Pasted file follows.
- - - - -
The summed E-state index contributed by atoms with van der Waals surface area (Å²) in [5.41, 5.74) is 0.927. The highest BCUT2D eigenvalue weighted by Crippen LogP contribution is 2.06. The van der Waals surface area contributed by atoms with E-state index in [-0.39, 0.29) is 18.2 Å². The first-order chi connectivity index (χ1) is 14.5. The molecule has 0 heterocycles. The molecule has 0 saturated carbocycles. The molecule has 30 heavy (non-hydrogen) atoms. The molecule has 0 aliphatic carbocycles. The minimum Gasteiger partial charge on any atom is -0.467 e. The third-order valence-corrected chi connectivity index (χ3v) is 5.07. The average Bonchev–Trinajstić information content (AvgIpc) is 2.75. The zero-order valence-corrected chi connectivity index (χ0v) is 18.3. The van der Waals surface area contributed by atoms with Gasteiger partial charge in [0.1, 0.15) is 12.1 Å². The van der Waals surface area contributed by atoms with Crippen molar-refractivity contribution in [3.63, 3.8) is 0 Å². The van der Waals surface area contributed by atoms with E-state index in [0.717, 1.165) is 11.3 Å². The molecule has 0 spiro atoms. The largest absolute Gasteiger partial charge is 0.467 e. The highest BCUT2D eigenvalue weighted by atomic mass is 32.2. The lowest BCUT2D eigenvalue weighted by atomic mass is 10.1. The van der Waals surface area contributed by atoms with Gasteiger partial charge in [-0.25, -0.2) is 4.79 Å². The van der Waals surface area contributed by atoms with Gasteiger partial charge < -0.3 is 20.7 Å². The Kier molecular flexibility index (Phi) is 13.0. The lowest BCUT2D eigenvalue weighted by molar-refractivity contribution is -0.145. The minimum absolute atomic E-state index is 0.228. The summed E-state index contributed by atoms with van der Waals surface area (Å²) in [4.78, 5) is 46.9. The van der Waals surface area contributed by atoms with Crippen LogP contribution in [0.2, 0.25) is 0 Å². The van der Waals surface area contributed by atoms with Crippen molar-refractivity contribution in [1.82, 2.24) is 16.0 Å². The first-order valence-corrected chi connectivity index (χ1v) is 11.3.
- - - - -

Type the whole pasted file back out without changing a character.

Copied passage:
The summed E-state index contributed by atoms with van der Waals surface area (Å²) in [5.41, 5.74) is 0.927. The highest BCUT2D eigenvalue weighted by Crippen LogP contribution is 2.06. The van der Waals surface area contributed by atoms with E-state index in [-0.39, 0.29) is 18.2 Å². The first-order chi connectivity index (χ1) is 14.5. The molecule has 0 heterocycles. The molecule has 0 saturated carbocycles. The molecule has 30 heavy (non-hydrogen) atoms. The molecule has 0 aliphatic carbocycles. The minimum Gasteiger partial charge on any atom is -0.467 e. The third-order valence-corrected chi connectivity index (χ3v) is 5.07. The average Bonchev–Trinajstić information content (AvgIpc) is 2.75. The zero-order valence-corrected chi connectivity index (χ0v) is 18.3. The van der Waals surface area contributed by atoms with Gasteiger partial charge in [0.1, 0.15) is 12.1 Å². The van der Waals surface area contributed by atoms with Crippen molar-refractivity contribution in [3.63, 3.8) is 0 Å². The van der Waals surface area contributed by atoms with E-state index in [0.717, 1.165) is 11.3 Å². The molecule has 0 spiro atoms. The largest absolute Gasteiger partial charge is 0.467 e. The highest BCUT2D eigenvalue weighted by atomic mass is 32.2. The lowest BCUT2D eigenvalue weighted by atomic mass is 10.1. The van der Waals surface area contributed by atoms with Gasteiger partial charge in [-0.25, -0.2) is 4.79 Å². The van der Waals surface area contributed by atoms with Gasteiger partial charge < -0.3 is 20.7 Å². The Kier molecular flexibility index (Phi) is 13.0. The lowest BCUT2D eigenvalue weighted by molar-refractivity contribution is -0.145. The minimum absolute atomic E-state index is 0.228. The summed E-state index contributed by atoms with van der Waals surface area (Å²) in [4.78, 5) is 46.9. The van der Waals surface area contributed by atoms with Crippen LogP contribution in [0.2, 0.25) is 0 Å². The van der Waals surface area contributed by atoms with Crippen molar-refractivity contribution in [1.82, 2.24) is 16.0 Å². The first-order valence-corrected chi connectivity index (χ1v) is 11.3.